It is going to be five years since the Modi government launched the Swachh Bharat Mission (SBM). While the campaign has made tremendous strides in installing toilets in far-flung corners of the country, when it comes to the issue of menstrual hygiene management, Youth Ki Awaaz’s on ground reports from four Indian states reveals that a lot still remains to be done.
Menstrual hygiene management has always remained a less-spoken aspect of the Swachh Bharat Mission, and when it comes to promoting safe menstrual hygiene practices, YKA found that multi-faceted challenges continue to hamper its implementation in rural India.
The first obviously relates to the priority the government accords the issue. According to questions answered by the government in Lok Sabha about Swachh Bharat Mission-Gramin (SBM-G), the government stated that it neither allocates money separately for MHM nor assesses the impact of the many drives it runs.
The second and most pressing one relates to attitudes towards menstruation and the work that needs to happen to bring about behavioural change on the ground. While the government claims that it has been working to increase awareness about the issue and has also worked towards improving access to low cost sanitary napkins, YKA found that on ground, knowledge about safe menstrual hygiene practices was largely lacking.
This lack of knowledge coupled with a stronghold of myths and non-availability of low-cost sanitary napkins not only means that a large percentage of women in rural India still suffer due to unsafe menstrual practices, but that the situation is unlikely to change in the near future because of the lack of priority the government gives to the issue.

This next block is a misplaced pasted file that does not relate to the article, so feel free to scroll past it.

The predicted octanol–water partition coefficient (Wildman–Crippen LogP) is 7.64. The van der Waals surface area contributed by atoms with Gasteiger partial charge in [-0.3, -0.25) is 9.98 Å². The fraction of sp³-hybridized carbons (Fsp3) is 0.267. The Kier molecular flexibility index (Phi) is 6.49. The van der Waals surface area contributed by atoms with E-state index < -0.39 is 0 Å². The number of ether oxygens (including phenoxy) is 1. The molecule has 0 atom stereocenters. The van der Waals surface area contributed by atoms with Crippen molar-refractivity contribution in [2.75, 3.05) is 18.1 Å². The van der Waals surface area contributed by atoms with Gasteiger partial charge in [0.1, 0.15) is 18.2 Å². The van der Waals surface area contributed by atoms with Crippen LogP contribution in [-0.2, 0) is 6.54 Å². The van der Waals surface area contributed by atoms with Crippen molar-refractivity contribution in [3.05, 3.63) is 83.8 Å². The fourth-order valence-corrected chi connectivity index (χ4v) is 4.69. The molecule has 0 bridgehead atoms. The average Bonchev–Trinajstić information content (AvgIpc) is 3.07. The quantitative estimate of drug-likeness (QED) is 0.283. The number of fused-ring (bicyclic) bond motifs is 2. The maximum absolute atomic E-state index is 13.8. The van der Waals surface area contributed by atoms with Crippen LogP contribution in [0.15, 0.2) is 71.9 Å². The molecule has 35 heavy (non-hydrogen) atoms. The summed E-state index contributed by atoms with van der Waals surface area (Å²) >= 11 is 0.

Such is the level of awareness on menstruation in Jasondi, a tribal village in MP’s Betul district, that many women YKA spoke to said most girls don’t even know what a pad is, with hardly 2-5 per cent of them using them. Adolescent girls also told YKA that ninety percent women still prefer to use cloth during their periods.
So, even though the nearest Anganwadi does sell pads, women don’t use them, with the cost being a major deterrent. In villages farther away from the district headquarters, women still use ash during their periods.
BL Bishnoi, district officer of the Women and Child Development department, said they run awareness campaigns to educate girls about menstruation.
An NGO – Sashakt Nari Sashakt Samaj – has even kickstarted a sanitary pad bank in Jasondi to provide free napkins to women who can’t afford them. When it comes to attitudes towards menstrual hygiene though or of women using the bank, things looked bleak at best.
Sixteen-year-old Ashima Khan, a student of class 10 at the government girls school in Sitapur, UP said when she first started menstruating two years ago, she had no idea what was happening to her. When she told her mother about it, her mother told her to not talk about it with anyone.